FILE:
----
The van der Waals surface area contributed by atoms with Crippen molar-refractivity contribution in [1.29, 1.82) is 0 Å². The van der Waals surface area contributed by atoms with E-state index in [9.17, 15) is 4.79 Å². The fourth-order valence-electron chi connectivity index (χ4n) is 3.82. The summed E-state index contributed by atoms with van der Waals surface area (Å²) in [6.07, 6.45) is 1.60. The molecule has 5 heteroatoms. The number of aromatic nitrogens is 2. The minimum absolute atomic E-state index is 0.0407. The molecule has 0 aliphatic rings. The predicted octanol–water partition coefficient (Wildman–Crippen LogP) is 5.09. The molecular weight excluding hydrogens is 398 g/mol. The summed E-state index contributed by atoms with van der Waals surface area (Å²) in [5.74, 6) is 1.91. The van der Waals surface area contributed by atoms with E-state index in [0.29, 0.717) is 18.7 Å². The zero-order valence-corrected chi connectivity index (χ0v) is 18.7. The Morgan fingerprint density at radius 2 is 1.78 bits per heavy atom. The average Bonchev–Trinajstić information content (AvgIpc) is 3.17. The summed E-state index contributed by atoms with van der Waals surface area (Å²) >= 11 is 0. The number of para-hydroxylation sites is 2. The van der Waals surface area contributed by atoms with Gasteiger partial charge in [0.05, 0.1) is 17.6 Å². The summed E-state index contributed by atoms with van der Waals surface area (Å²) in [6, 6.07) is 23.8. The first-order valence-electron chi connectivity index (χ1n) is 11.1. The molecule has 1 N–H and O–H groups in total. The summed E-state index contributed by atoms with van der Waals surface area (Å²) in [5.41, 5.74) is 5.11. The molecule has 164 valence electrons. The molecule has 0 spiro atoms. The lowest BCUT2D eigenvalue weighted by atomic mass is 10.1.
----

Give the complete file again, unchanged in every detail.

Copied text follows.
The van der Waals surface area contributed by atoms with Crippen molar-refractivity contribution in [1.29, 1.82) is 0 Å². The van der Waals surface area contributed by atoms with E-state index in [9.17, 15) is 4.79 Å². The fourth-order valence-electron chi connectivity index (χ4n) is 3.82. The summed E-state index contributed by atoms with van der Waals surface area (Å²) in [6.07, 6.45) is 1.60. The molecule has 5 heteroatoms. The number of aromatic nitrogens is 2. The minimum absolute atomic E-state index is 0.0407. The molecule has 0 aliphatic rings. The predicted octanol–water partition coefficient (Wildman–Crippen LogP) is 5.09. The molecular weight excluding hydrogens is 398 g/mol. The summed E-state index contributed by atoms with van der Waals surface area (Å²) in [5.74, 6) is 1.91. The van der Waals surface area contributed by atoms with E-state index in [0.29, 0.717) is 18.7 Å². The zero-order valence-corrected chi connectivity index (χ0v) is 18.7. The Morgan fingerprint density at radius 2 is 1.78 bits per heavy atom. The average Bonchev–Trinajstić information content (AvgIpc) is 3.17. The summed E-state index contributed by atoms with van der Waals surface area (Å²) >= 11 is 0. The number of para-hydroxylation sites is 2. The van der Waals surface area contributed by atoms with Gasteiger partial charge in [0.05, 0.1) is 17.6 Å². The summed E-state index contributed by atoms with van der Waals surface area (Å²) in [6, 6.07) is 23.8. The first-order valence-electron chi connectivity index (χ1n) is 11.1. The molecule has 1 N–H and O–H groups in total. The summed E-state index contributed by atoms with van der Waals surface area (Å²) in [5.41, 5.74) is 5.11. The molecule has 164 valence electrons. The molecule has 0 spiro atoms. The lowest BCUT2D eigenvalue weighted by atomic mass is 10.1.